EDIT: Hello again. After more extensive upgrades on more than 5 servers, I came back to share my experience. I definitely still advocate for first upgrading storage, then RAM and then CPU. Reason is the disparity of bandwidths in the system between storage, RAM and CPU, in order of lowest to highest. So I upgraded a bunch of servers from RAID10 and dual RAID1's to SSDs. The way I did it because of cost concerns (I have 20 more servers to upgrade) is to move the database data and objects files to an SSD (yes, just one SSD in RAID0) and move the transaction log plus tempdb to a 4xHDD RAID10 configuration. I tested with the tempdb on the SSD as well with great results (in fact very nice results with more than 15 times faster queries sometimes, yielding some reports taking seconds instead of minutes in the past) but later moved the tempdb to the disk RAID10 because of intensive write-wear concerns for the SSD. So now basically I have observed 10-15 times faster response times per some of the longest queries. The SSD is great for reading data into RAM fast because SQL Server does not bring data into RAM until requested to and of course data first needs to be loaded into RAM to be processed by the CPU (later, in L1,L2,L3 cache), so SSDs help reduce that initial wait time by a huge factor. And SSDs also help reduce swapping times... clearing out RAM and loading new data, especially if your database is larger than can fit into RAM. All in all, we're very pleased and been runing like so for several months in a sort of slow migration process to allow the servers to run so I can collect wear-level information before I switch all my servers to this configuration. And this is just SQL Server Express! :D - Just make sure your SSDs can provide constant IOPS because that's another thing that makes a huge difference (just google it). That's why I chose Intel DC (DataCenter) series SSDs.

share|improve this answer

Somewhat not the answer you are probably looking for in the first part, but: have you considered pushing it to the cloud? AWS could allow you to provide for most of the needs above and extend your buying power without having to deal with the hardware as well.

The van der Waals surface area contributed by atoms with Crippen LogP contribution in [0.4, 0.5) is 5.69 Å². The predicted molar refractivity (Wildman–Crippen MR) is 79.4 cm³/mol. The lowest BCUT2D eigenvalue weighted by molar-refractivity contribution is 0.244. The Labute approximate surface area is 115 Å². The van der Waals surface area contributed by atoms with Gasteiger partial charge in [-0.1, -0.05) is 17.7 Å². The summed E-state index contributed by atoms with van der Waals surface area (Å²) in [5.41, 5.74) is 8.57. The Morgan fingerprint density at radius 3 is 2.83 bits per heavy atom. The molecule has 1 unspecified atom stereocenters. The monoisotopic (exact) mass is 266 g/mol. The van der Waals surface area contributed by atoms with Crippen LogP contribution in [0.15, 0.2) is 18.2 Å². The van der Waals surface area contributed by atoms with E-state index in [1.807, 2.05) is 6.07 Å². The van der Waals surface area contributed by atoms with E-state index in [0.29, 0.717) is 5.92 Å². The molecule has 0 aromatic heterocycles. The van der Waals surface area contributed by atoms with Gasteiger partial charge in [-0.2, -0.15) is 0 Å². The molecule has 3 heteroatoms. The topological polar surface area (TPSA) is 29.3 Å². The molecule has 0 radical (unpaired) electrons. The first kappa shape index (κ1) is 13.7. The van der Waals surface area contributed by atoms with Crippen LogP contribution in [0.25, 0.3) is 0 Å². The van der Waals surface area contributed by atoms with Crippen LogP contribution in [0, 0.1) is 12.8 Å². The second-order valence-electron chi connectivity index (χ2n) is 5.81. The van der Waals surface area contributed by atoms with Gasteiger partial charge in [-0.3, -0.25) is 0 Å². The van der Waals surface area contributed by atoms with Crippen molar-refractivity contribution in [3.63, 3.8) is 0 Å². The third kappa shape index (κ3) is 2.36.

Second part - The hardware really depends on the tasks. I tend to lean towards more CPU's when I am able to do custom CLR integration, because then I can optimize for truly parallel solutions to problems. Most of the time though if it is better to have set based solutions I find that RAM and harddrive speed is the biggest bottleneck, and the second seems to be your case. (Where the SSD idea above would be helpful)

Without any real stats from your server I would suggest that you look at some caching solutions to lower the writes, (unless you are doing some sort of logging with the writes, or things that need a history) and putting alot more money into your harddrives than CPU's. SQL server is pretty good at going parallel on the queries (if they are written for it) but if you are heavy on writes, then your hard drive is the real bottleneck.

share|improve this answer
Man, have you ever looked at the COST of that? The hourly rate for clout are insance when you run 24/7. The bandwidth to make large data up and downloads are insane. The costs for 1gbit - not even talking 10gbit - internet to have a comparable link when you need to move 50gb of data into and out of the database are insane. Cloud is all nice and dandy if you (a) do not USE the database from local - i.e. it stays in the cloud or (b) are small. – TomTom May 28 '13 at 3:40
Yep I've been down the public cloud route, I long way down in fact! Performance was mediocre, as you'd expect.. but for the cost it doesn't swing it for me. I'm all for developing scale-out patterns but Colo is cheap and you'd need to spend a ton of money to get close to that with any of the popular cloud vendors. Sure it abstracts away the infrastructure, but even when you add on the costs of maintaining hardware it remains a difficult sell. – QFDev May 28 '13 at 10:53

Your Answer


By posting your answer, you agree to the privacy policy and terms of service.

Not the answer you're looking for? Browse other questions tagged or ask your own question.